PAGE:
Secretary of state review committee reports | Arkansas Blog

Tuesday, June 12, 2012

Secretary of state review committee reports

Posted By on Tue, Jun 12, 2012 at 1:01 PM

CURTIS COLEMAN: Led secretary of state study.
  • CURTIS COLEMAN: Led secretary of state study.
Remember when Secretary of State Mark Martin put Curtis Coleman, A Tea Party-style Republican and occasional candidate, in charge of a committee to review the office?

It has now reported and the full volume is here. It claims unspecified savings could be realized from its recommendations, which included new hires in some areas of the office and significantly expanded police powers related to elections. Some points noted in a quick perusal:

* HIRE MORE PEOPLE: The committee concluded the elections division is understaffed.

* CONSULTANT CONTRACTS: The committee questioned a $52,000-a-month contract with the Information Network of Arkansas, which provides computer systems for state government and then profits from user fees on a variety of services. The committee suggested the fee was high given the fees the Network is able to generate from users.

* OVERSTAFFING: The committee suggested the education and communications effort could get by with two or three fewer staffers for photography and Capitol tours, but it said the communications effort needs better definition of responsibilities and said a director with policy power should be put in charge, preferably a media veteran. There should also be a deputy director.

* BUILDING AND GROUNDS: Eliminate a parking lot employee by going to gated parking lots. Outsource janitorial services. Outsource more maintenance. Cut jobs by merging the building and grounds department with the mechanical and electrical departments. Close the Capitol gift shop (but perhaps continue on-line sales.)

* STATE CAPITOL POLICE: Worth quoting:

This appears to be a top-­heavy organization in that there does not seem to be any lower ranking officers. Apparently officers are promoted to corporal quickly and we understand that the pay scale may be out of line with comparable law enforcement in city, county and state government. Much of this work appears to be security oriented rather than law enforcement and can be possibly performed with less cost than is currently being incurred.

* BROADENED POWERS FOR ELECTIONS: In both the elections and police sections, the report raises the possibility — based on a need demonstrated by "anecdotal evidence" — of expanding the office's powers to investigate election fraud, including a "rapid response" team led by a lawyer. The secretary of state dashing around the state investigating elections, a power now in the hands of police and prosecutors? Controversial, to put it mildly.

* CAPITOL CAFETERIA AND CAPITOL HILL BUILDING: Both should be more closely studied with full accounting. The cafeteria might be seen as en employee benefit, but the cost should be known. The building the secretary of state oversees for use by some legislators should be reviewed for continued operation as is, outsourcing of management or closure or alternate use.

The report said the recommendations could produce significant cost savings but makes no estimate. It then reaches out to say that there are potential savings throughout state government by elimination of "redundancies." The report closes with a brief recommendation that would occupy, oh, about a decade worth of legislative sessions, plus likely mean changes in the Arkansas Constitution:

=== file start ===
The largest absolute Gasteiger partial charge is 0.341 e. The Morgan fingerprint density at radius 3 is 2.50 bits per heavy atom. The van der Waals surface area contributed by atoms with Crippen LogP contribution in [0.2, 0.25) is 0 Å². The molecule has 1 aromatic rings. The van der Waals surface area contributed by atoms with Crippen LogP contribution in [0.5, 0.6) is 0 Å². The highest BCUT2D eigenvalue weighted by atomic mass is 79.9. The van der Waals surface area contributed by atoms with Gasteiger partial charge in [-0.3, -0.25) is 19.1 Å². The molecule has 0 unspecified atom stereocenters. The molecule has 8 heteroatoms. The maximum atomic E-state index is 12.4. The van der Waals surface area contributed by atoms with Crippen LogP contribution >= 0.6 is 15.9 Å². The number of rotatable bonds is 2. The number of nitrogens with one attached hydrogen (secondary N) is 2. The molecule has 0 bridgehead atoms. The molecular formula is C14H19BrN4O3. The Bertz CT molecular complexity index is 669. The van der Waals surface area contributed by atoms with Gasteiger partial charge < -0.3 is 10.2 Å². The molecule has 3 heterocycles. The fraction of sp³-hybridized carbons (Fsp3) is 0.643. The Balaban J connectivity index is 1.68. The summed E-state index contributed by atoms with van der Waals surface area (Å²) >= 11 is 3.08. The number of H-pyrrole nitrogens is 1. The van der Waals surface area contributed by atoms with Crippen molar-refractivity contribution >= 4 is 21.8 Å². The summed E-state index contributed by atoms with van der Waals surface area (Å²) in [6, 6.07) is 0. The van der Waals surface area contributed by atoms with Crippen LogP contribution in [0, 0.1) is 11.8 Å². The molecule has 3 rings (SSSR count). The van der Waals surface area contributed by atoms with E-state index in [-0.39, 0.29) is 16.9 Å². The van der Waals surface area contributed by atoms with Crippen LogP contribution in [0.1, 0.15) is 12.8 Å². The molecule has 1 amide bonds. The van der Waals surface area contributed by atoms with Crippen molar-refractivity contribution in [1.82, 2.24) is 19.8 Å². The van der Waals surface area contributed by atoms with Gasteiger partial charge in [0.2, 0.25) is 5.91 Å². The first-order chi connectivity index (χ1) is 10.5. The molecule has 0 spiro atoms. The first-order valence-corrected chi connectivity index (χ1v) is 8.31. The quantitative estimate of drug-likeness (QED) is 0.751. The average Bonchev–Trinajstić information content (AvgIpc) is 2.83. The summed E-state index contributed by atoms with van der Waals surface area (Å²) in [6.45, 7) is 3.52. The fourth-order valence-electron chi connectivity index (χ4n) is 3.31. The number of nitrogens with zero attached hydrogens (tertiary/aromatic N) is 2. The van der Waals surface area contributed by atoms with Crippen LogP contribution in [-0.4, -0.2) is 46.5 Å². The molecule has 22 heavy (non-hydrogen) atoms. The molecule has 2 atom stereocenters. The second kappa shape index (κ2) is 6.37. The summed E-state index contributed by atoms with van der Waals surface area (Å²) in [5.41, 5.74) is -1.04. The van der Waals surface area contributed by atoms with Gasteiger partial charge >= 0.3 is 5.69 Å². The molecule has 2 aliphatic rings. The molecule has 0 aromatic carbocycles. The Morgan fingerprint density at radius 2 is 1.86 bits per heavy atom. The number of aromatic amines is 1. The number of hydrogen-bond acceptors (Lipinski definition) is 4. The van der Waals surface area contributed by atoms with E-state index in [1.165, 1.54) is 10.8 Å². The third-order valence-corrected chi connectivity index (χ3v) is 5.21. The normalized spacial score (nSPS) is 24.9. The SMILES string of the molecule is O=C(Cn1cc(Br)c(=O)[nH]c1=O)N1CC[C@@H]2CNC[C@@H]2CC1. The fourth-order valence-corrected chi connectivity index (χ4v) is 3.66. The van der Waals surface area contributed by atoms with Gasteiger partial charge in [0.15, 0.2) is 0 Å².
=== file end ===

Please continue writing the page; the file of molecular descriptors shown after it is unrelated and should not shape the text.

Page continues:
To centralize these functions, the process of management would have to be structured to avoid the politics inherent in government. This would require a combined effort of the governor, other constitutional officers, statewide agencies and the legislature working together.

Secretary of State Martin's response: He's still reading and analyzing.

Tags: , , , , , ,

From the ArkTimes store


Comments (19)

Showing 1-19 of 19

Add a comment

Subscribe to this thread:
Showing 1-19 of 19

Add a comment

More by Max Brantley

Readers also liked…

  • Federal judge wants John Goodson to explain class action maneuvering

    A show-cause order filed Monday by federal Judge P.K. Holmes of Fort Smith indicates class action attorney John Goodson has some explaining to do about the move of a class action complaint against an insurance company from federal to state court with an instant pre-packaged settlement that has been criticized as a windfall for Goodson.
    • Dec 22, 2015
  • Satanic Temple: Make Rapert pay for Ten Commandments monument

    A petition drive has begun to encourage a demand that Sen. Jason Rapert pay for the legal fees in defending his Ten Commandments monument proposed for the state Capitol grounds. It's more work by the Satanic Temple, which has fought church-state entanglement around the country.
    • Aug 28, 2016
  • Super Bowl line

    Over to you.
    • Feb 7, 2016

Most Shared

  • 'Cemetery angel' Ruth Coker Burks featured in new short film

    Ruth Coker Burks, the AIDS caregiver and activist memorably profiled by David Koon as the cemetery angel in Arkansas Times in 2015, is now the subject of a short film made by actress Rose McGowan.
  • Buyer remorse

    Out here in flyover country, you can't hardly go by the feed store without running into a reporter doing one of those Wisdom of the Heartland stories.
  • Not Whitewater

    Just think: If Democrats had turned out 78,000 more votes in three states in November, people could be reveling today in the prospect of impeaching and convicting President Hillary Clinton, not Donald Trump, as some Republican lawmakers had promised to try to do if she won.
  • Head-shaking

    Another edition of so-much-bad-news-so-little space.

Most Recent Comments



© 2017 Arkansas Times | 201 East Markham, Suite 200, Little Rock, AR 72201
Powered by Foundation